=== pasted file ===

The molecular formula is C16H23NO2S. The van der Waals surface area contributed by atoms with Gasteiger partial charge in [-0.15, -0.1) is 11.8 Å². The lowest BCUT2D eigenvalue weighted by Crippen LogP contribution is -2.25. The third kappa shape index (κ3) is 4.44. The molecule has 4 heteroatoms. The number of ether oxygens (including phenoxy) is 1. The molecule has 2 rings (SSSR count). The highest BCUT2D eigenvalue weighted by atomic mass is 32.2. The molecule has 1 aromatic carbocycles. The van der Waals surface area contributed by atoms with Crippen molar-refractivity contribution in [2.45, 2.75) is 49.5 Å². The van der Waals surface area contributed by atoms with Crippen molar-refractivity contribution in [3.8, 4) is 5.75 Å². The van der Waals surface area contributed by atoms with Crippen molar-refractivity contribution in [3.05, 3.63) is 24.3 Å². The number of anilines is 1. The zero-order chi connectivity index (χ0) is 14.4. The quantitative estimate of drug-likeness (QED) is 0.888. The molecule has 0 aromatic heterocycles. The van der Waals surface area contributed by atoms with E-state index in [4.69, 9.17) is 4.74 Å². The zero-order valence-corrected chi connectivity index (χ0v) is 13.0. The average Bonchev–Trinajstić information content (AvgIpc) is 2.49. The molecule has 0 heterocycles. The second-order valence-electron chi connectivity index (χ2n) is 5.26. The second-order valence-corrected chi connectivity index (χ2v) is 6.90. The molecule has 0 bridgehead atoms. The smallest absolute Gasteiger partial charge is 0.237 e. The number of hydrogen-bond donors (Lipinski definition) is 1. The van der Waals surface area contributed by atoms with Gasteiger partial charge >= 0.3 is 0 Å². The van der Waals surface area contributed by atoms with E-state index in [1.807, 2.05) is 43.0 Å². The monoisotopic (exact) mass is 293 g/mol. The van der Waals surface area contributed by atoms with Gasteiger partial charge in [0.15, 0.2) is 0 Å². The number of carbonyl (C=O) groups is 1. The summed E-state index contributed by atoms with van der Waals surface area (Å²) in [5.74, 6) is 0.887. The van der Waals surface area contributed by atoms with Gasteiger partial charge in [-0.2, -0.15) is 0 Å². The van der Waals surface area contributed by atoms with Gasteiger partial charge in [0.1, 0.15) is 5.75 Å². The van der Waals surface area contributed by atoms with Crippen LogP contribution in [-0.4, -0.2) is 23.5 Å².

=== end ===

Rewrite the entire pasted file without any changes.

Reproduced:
The molecular formula is C16H23NO2S. The van der Waals surface area contributed by atoms with Gasteiger partial charge in [-0.15, -0.1) is 11.8 Å². The lowest BCUT2D eigenvalue weighted by Crippen LogP contribution is -2.25. The third kappa shape index (κ3) is 4.44. The molecule has 4 heteroatoms. The number of ether oxygens (including phenoxy) is 1. The molecule has 2 rings (SSSR count). The highest BCUT2D eigenvalue weighted by atomic mass is 32.2. The molecule has 1 aromatic carbocycles. The van der Waals surface area contributed by atoms with Crippen molar-refractivity contribution in [2.45, 2.75) is 49.5 Å². The van der Waals surface area contributed by atoms with Crippen molar-refractivity contribution in [3.8, 4) is 5.75 Å². The van der Waals surface area contributed by atoms with Crippen molar-refractivity contribution in [3.05, 3.63) is 24.3 Å². The number of anilines is 1. The zero-order chi connectivity index (χ0) is 14.4. The quantitative estimate of drug-likeness (QED) is 0.888. The molecule has 0 aromatic heterocycles. The van der Waals surface area contributed by atoms with E-state index in [4.69, 9.17) is 4.74 Å². The zero-order valence-corrected chi connectivity index (χ0v) is 13.0. The average Bonchev–Trinajstić information content (AvgIpc) is 2.49. The molecule has 0 heterocycles. The second-order valence-electron chi connectivity index (χ2n) is 5.26. The second-order valence-corrected chi connectivity index (χ2v) is 6.90. The molecule has 0 bridgehead atoms. The smallest absolute Gasteiger partial charge is 0.237 e. The number of hydrogen-bond donors (Lipinski definition) is 1. The van der Waals surface area contributed by atoms with Gasteiger partial charge >= 0.3 is 0 Å². The van der Waals surface area contributed by atoms with E-state index in [1.807, 2.05) is 43.0 Å². The monoisotopic (exact) mass is 293 g/mol. The van der Waals surface area contributed by atoms with Gasteiger partial charge in [0.15, 0.2) is 0 Å². The number of carbonyl (C=O) groups is 1. The summed E-state index contributed by atoms with van der Waals surface area (Å²) in [5.74, 6) is 0.887. The van der Waals surface area contributed by atoms with Gasteiger partial charge in [-0.2, -0.15) is 0 Å². The van der Waals surface area contributed by atoms with Gasteiger partial charge in [0.1, 0.15) is 5.75 Å². The van der Waals surface area contributed by atoms with Crippen LogP contribution in [-0.4, -0.2) is 23.5 Å².